The building looked like any of the other industrial warehouses around it. The inside, however, was an operations centre for the Cabal. Three reinforced security doors lay between the exterior and a set of concrete stairs leading down to a square, concrete room, behind a fourth, even more secure door. The room was empty apart from a cot fixed to the wall and the vampire sitting on it. His hands were held in alchemically-treated handcuffs while his legs were chained in similarly treated manacles.
His clothes were bloody and bedraggled, although the injuries that left them in that state had already been healed by his vampiric regeneration. The effort of doing so had left him hungry and only blood fresh from the source could slake vampiric thirst. They had only allowed him to feed on a live goat which, compared to human blood, was like drinking raw sewerage.
The door opened to admit Vermillion. He had a folding chair that he opened up and placed so he could sit facing the prisoner.
“You must be loving it,” Clinton said, sneering at Vermillion. “Seeing me like this.”
“You think any of this is good for me?”
“You have the satisfaction of seeing a rival brought low.”
“Rival?” Vermillion said with a pitying look. “That’s what you think? Clinton, before you perpetrated this spectacularly woe begotten disaster, I never gave you a second of thought any time you weren’t standing right in front of me. Is that what this is all about? Trying to prove that you’re better than me?”
“My lineage alone makes me better than you,” Clinton said. “My uncle turned me, and you know who he is. We don’t even know who made you into one of us.”
Vermillion shook his head.
“The Cabal doesn’t care where we came from, Clinton. We each have to prove our worth. You gave the Cabal your measure, yesterday, and this is where it’s gotten you.”
“My uncle won’t stand for this.”
Vermillion shook his head, not bothering to respond. He stood up, left the cell and walked up the concrete stairs. Another man was waiting at the top with a grave expression.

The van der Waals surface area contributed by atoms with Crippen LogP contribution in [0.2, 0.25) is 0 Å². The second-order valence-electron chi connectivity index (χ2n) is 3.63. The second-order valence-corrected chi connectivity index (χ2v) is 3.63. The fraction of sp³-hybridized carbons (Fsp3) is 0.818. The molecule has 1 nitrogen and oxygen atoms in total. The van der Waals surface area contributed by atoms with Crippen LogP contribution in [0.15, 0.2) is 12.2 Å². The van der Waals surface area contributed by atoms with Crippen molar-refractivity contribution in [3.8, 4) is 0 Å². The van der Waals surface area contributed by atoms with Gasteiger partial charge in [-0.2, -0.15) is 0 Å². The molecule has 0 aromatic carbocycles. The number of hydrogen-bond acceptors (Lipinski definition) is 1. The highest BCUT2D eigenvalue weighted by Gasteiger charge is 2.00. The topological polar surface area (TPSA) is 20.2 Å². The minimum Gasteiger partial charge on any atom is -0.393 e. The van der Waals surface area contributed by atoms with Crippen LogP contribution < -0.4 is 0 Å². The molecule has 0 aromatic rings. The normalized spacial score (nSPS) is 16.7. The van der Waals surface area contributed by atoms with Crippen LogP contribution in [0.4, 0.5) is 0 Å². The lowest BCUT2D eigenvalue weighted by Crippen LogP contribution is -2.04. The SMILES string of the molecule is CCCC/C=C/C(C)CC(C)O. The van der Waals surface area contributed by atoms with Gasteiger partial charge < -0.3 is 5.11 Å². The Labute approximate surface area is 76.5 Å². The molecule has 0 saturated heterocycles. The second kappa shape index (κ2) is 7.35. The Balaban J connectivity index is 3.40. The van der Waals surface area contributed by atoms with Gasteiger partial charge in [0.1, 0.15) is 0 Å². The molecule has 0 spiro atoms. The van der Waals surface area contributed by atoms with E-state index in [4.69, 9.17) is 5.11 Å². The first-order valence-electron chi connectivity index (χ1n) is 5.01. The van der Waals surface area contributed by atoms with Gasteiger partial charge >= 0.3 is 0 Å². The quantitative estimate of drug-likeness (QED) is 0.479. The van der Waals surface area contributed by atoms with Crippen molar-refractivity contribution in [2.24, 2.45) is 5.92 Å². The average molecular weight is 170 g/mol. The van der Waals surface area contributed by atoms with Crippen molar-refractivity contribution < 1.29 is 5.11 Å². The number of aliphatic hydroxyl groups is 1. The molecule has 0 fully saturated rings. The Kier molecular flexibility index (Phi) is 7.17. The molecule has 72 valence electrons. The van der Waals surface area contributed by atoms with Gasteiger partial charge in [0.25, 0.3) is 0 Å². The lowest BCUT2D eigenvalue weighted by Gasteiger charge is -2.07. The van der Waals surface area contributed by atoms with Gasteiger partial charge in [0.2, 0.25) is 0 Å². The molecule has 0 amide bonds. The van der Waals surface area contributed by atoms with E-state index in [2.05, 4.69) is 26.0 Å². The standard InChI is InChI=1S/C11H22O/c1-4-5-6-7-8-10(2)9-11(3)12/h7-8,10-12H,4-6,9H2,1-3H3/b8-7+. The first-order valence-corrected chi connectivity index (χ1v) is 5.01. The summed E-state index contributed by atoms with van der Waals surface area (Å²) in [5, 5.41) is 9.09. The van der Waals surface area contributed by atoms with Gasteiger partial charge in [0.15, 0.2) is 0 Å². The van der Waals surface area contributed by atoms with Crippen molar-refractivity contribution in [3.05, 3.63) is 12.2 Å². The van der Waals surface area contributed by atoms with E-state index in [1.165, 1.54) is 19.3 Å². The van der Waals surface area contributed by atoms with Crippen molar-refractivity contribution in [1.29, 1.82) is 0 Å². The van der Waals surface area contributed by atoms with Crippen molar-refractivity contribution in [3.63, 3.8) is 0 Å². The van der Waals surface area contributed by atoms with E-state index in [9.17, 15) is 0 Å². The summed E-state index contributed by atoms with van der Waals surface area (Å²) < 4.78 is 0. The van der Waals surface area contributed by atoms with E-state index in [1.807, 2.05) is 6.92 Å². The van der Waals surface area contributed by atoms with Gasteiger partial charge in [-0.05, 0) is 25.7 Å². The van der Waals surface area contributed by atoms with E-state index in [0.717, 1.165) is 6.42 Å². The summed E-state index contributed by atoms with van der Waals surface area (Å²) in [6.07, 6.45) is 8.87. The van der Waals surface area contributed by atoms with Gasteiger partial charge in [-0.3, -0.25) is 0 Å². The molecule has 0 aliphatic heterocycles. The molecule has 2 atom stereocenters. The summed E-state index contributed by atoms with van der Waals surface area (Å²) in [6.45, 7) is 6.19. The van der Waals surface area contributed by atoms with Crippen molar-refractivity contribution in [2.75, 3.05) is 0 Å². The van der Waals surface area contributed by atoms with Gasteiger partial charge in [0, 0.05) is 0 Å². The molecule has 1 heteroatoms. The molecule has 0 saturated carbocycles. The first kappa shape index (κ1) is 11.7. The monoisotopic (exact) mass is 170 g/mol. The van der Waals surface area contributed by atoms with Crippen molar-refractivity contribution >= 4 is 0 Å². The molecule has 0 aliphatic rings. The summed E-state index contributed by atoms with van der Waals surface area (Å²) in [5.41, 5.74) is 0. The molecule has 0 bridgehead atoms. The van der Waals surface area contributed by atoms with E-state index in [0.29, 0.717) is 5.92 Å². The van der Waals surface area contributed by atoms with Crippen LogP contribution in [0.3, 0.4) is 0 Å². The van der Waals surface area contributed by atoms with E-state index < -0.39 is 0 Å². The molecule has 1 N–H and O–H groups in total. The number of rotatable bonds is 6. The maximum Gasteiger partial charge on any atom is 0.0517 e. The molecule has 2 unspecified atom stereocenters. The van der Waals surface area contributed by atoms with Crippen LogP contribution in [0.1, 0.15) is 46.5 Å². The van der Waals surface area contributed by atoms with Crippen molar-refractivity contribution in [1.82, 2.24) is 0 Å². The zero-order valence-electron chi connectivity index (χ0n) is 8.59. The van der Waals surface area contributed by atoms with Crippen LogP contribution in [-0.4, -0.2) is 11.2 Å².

“Craig,” the man greeted.
“Sorry again about all this.”
“It is what it is,” Vermillion said. “Instead of complaining about what we can’t fix, we need to get on with fixing what we can.”
Franklin nodded soberly. He made his way down the stairs and into the cell.
“Hello Clinton,” Franklin said, claiming the seat left by Vermillion. Franklin’s features had a vague resemblance to Clinton, but Clinton’s appearance was middle-aged, while Franklin looked no more than thirty at most.
“Uncle Frank, you have to get me out of this.”
“I tried to keep you from getting into it,” Franklin said. “You never met the requirements for the clan to consider making you one of us, but I convinced them to be compassionate. The only reason they let me turn you was that without it, you would have died.”
“I’ve proven myself.”
“Yes,” Franklin said. “You’ve certainly made your value clear. Your ambitions have outstripped your abilities at every turn. The unrelentingly disappointing results of every task assigned to you has demonstrated the value of the clan’s recruiting policies. Getting involved with the Blood Riders was very nearly the final straw and I had to fight to give you the chance to clean up your own mess. I warned you that this was a final chance for you, and what did you do? You caused a disaster.”
“It’s just a few dead bikers.”
“Innocent people are dead, Clinton. The Network is on the warpath. We’re burning political capital like kindling to stop this from permanently hurting the Cabal’s position in this city. This entire country. The world is watching and not just the magical world.”
“It wasn’t my fault. If people didn’t show so much favouritism to Vermillion, I never would have needed to make such bold moves.”
“Bold? It is that what you call the most idiotic act of self destruction I can conceive of? Did someone put you up this? I know your not smart enough to be a conspirator, but if someone used you, then they found a fine tool indeed.”
“It was Vermillion that pushed me to this!”
“Vermillion? I suppose I can see that. He draws favour because he’s competent; cautious and meticulous, with excellent foresight. A poster child for everything you lack. He might be careful and patient enough to set you up for this without it being tracked back to him, but he’s smart enough to know that this has a million unseen ways to go wrong. He’s in the doghouse now for failing to stop you before you caused this debacle.”
Clinton sneered, only to be startled as Franklin slapped him hard across the face.
“You’re happy? Do you have any idea of what I owe him, now? You’re my responsibility, which means the blame for your actions falls on me. I’m in a worse position than Vermillion because of this. So now I have to make a gesture to prove my loyalty and contrition, both to the clan and to the Cabal.”
“What kind of gesture?” Clinton asked warily.
“A sacrifice. After all the trouble you’ve caused me, you will finally demonstrate some worth. Like everything else about you, it’s only your relationship to me that gives you any value at all. The Cabal and the clan are both severing ties with you. You’re being handed over to the Network. My facilitation of this is my show of loyalty and contrition. One of many that will continue until long after you’re dead.”